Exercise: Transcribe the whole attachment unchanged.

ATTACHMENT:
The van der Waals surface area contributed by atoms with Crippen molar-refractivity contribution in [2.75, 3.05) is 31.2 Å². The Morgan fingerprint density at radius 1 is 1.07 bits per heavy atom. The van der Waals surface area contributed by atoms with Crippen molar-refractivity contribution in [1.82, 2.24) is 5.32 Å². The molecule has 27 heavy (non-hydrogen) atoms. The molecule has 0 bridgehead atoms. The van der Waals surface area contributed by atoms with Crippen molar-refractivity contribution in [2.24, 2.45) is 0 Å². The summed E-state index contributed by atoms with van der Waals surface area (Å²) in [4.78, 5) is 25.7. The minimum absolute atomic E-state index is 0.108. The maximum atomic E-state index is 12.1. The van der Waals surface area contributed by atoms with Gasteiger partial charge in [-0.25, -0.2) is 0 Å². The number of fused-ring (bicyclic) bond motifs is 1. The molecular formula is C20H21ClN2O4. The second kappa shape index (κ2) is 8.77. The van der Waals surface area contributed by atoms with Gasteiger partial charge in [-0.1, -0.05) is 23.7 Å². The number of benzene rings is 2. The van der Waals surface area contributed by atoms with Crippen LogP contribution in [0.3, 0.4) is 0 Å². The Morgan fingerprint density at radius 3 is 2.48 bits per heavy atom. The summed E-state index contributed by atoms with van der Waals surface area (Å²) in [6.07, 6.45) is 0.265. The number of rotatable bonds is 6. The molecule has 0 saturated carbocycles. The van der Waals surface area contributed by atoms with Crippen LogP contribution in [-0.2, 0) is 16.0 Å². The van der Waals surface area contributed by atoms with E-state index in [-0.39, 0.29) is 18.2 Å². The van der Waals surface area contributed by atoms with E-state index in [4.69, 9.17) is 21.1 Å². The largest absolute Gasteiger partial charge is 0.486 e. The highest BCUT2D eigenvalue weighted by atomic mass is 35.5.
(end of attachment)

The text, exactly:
The van der Waals surface area contributed by atoms with Crippen molar-refractivity contribution in [2.75, 3.05) is 31.2 Å². The Morgan fingerprint density at radius 1 is 1.07 bits per heavy atom. The van der Waals surface area contributed by atoms with Crippen molar-refractivity contribution in [1.82, 2.24) is 5.32 Å². The molecule has 27 heavy (non-hydrogen) atoms. The molecule has 0 bridgehead atoms. The van der Waals surface area contributed by atoms with Crippen molar-refractivity contribution in [2.24, 2.45) is 0 Å². The summed E-state index contributed by atoms with van der Waals surface area (Å²) in [4.78, 5) is 25.7. The minimum absolute atomic E-state index is 0.108. The maximum atomic E-state index is 12.1. The van der Waals surface area contributed by atoms with Gasteiger partial charge in [-0.25, -0.2) is 0 Å². The number of fused-ring (bicyclic) bond motifs is 1. The molecular formula is C20H21ClN2O4. The second kappa shape index (κ2) is 8.77. The van der Waals surface area contributed by atoms with Gasteiger partial charge in [-0.1, -0.05) is 23.7 Å². The number of benzene rings is 2. The van der Waals surface area contributed by atoms with Crippen LogP contribution in [0.3, 0.4) is 0 Å². The Morgan fingerprint density at radius 3 is 2.48 bits per heavy atom. The summed E-state index contributed by atoms with van der Waals surface area (Å²) in [6.07, 6.45) is 0.265. The number of rotatable bonds is 6. The molecule has 0 saturated carbocycles. The van der Waals surface area contributed by atoms with Crippen LogP contribution in [-0.2, 0) is 16.0 Å². The van der Waals surface area contributed by atoms with E-state index in [-0.39, 0.29) is 18.2 Å². The van der Waals surface area contributed by atoms with E-state index in [4.69, 9.17) is 21.1 Å². The largest absolute Gasteiger partial charge is 0.486 e. The highest BCUT2D eigenvalue weighted by atomic mass is 35.5.